“March Madness”

Fort Gansevoort Gallery
5 Ninth Avenue
March 16, 2017–May 13, 2017

View of “March Madness,” 2017.

The culture of the mind (art) and the culture of the body (sports) have stereotypically been pitted against each other. But might female-identifying artists, whose own bodies and gender performance are under constant scrutiny, have a more nuanced perspective on the pursuit of athletic prowess? This is the premise behind “March Madness,” a survey of works by thirty-one female artists. The exhibition title references the NCAA basketball tournaments and calls to mind the political ramifications of the recent Women’s Marches.

The main thrust of the show addresses the clash between the aesthetic ideals of femininity and those of athleticism. Portraiture is a common thread: Cindy Sherman appears in the guise of an ice dancer, Jamaican-born Renée Cox depicts herself as her superwoman alter-ego Raje, and Collier Schorr’s and Catherine Opie’s photographs portray androgynous young sports players. Collage and assemblage also feature prominently, from Martha Rosler’s compositions of female athletes juxtaposed against nature (from the “Body Beautiful, or Beauty Knows No Pain” series, 1966–72) to Deborah Roberts’s collages of young black female pugilists. A highlight is Pamela Council’s Flo Jo World Record Nails, 2012, an abstract sculpture made from two thousand long acrylic nails and based on patriotic designs favored by the African American track-and-field star Florence Griffith Joyner.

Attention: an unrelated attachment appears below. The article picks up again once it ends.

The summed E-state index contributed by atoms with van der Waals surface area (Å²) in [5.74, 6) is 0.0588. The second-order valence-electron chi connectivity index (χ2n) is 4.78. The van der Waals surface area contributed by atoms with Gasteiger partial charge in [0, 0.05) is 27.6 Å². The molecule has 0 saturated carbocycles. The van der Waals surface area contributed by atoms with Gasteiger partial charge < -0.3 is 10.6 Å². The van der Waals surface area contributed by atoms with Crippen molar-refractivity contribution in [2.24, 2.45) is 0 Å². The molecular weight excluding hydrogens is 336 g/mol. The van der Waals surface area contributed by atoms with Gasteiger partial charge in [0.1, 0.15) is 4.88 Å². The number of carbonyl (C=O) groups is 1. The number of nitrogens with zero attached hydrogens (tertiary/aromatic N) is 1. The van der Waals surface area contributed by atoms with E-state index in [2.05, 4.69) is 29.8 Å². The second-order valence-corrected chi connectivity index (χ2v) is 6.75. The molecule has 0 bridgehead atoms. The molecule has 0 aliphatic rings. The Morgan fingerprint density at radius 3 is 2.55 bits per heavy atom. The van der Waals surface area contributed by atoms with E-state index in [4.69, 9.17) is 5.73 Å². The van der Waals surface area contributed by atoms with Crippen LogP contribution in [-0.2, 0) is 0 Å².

A quieter strain examines the intersection between nationalism and athletics. A still from Leni Riefenstahl’s Olympia, 1936, is tucked next to a set of Jean Shin’s revamped trophies from the series “Everyday Monuments,” 2009, which show trophy figurines engaged in activities such as gardening and baking. Gina Adams, of indigenous Ojibwa, Lakota, and European heritage, gives us two bodies of work related to sports and land dispossession. In O$ Osage 6, 2015, a midcentury archival image of an Osage girls’ boarding-school basketball team, whose sweaters—creepily and incongruously—bear dollar signs.

— Wendy Vogel